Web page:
January 13, 2009
Chicago played well for the first 18 minutes of this one, getting out and running (the team has no offensive sets to speak of, so why not?) after actually playing some capable defense for a change, but once Portland decided to pass on turning the ball over, this became a one-sided affair.
The Bulls just don't have a clue, continually firing up the lowest-yielding shot in basketball, the 20-foot jumper, while leaving guys open all over the place on the other end. Poor effort, no basketball smarts, Tyrus Thomas (pictured, right) with three points and two rebounds in over 24 minutes, poor rotations, 21-footers, poor coaching. We told you that a good coach could do something with this team, and there you go. 16-22.
11-23 shooting from behind the arc for Portland, but really, they should have done better considering the time and space they had to consider these shots. Should have been a free throw-like 20 of 23.
Travis Outlaw went off for 33, as a reserve, though you hate to see LaMarcus Aldridge continually taken out of games like this. Pushed around a bit by Thomas, he finished with just eight points and six rebounds in almost 41 minutes.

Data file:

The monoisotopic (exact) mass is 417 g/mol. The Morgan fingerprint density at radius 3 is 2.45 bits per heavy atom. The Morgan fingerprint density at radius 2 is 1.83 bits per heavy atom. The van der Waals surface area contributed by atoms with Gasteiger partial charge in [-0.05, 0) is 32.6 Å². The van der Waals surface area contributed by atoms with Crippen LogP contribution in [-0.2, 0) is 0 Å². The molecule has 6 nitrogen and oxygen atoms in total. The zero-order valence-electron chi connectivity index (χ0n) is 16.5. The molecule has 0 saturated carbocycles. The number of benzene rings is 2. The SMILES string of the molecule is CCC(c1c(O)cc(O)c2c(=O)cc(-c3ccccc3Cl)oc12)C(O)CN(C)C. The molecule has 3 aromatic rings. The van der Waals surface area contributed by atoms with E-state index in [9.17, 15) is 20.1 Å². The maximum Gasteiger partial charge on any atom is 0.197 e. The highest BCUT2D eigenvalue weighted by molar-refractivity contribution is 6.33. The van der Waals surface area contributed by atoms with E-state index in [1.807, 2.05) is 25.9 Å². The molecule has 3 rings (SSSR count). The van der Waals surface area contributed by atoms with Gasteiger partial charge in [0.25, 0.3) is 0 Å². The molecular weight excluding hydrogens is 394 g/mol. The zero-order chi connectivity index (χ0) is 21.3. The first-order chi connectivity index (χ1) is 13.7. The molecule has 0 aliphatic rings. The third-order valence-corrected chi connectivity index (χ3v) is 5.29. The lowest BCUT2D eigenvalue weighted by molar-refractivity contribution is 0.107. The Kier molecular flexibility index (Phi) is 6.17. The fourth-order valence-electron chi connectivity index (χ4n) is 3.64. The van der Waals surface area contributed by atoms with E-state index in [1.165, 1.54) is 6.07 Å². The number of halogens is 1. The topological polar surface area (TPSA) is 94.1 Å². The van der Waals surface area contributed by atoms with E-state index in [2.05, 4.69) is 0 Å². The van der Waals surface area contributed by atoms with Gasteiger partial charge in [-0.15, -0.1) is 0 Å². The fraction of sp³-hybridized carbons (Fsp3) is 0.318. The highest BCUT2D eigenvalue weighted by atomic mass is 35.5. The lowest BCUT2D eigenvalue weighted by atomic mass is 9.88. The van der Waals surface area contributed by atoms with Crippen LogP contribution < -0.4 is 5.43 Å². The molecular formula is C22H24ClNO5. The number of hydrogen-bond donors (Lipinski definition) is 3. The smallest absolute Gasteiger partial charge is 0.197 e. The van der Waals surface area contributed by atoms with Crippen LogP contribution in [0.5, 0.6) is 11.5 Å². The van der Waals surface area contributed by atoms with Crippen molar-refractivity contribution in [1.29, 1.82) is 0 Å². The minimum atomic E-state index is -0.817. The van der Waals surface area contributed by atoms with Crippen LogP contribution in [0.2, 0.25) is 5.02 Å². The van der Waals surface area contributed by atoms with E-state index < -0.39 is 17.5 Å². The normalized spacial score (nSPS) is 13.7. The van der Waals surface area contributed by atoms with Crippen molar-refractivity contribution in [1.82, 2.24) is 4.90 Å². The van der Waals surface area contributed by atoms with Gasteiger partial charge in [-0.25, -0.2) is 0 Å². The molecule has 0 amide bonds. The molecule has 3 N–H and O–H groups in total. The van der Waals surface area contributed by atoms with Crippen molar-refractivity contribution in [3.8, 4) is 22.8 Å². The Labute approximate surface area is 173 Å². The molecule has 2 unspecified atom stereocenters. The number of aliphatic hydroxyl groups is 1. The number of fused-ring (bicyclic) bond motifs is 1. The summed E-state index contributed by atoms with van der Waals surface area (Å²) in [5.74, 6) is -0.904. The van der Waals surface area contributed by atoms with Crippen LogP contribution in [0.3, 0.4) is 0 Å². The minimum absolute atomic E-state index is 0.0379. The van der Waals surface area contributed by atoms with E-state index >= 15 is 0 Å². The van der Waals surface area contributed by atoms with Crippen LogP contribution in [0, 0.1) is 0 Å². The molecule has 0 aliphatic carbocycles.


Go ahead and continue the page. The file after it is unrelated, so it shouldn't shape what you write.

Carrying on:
The Pacers came back to make a game of this, but they had no chance on a night when Mehmet Okur just had it from beginning to end.
Okur finished the first half with 26 points, and as it is with a lot of bigs, and especially a lot of big men who shoot from long range, it wouldn't surprise to see "finished with 32 points, after a 26-point first half" in the next day's write up. That's just how it goes when you need people to get you the ball, or when you rely on the bomb.
But Okur was driving, using his height against Jeff Foster, posting up at times, and tossing it in from all over. 43 points, on just 19 shots, with nine rebounds and only turnover. Positively Nowitzki-like.
The Pacers shot extremely well, but when you only get to the line 19 times (against the Jazz, no less) while sending your opponent to the stripe 37 times, it's hard to compete. The Pacers had their chances, as usual, but little corners that need to be cut in the second and third quarters did them in. 30 points for Danny Granger while Mike Dunleavy Jr. contributed 20 off the bench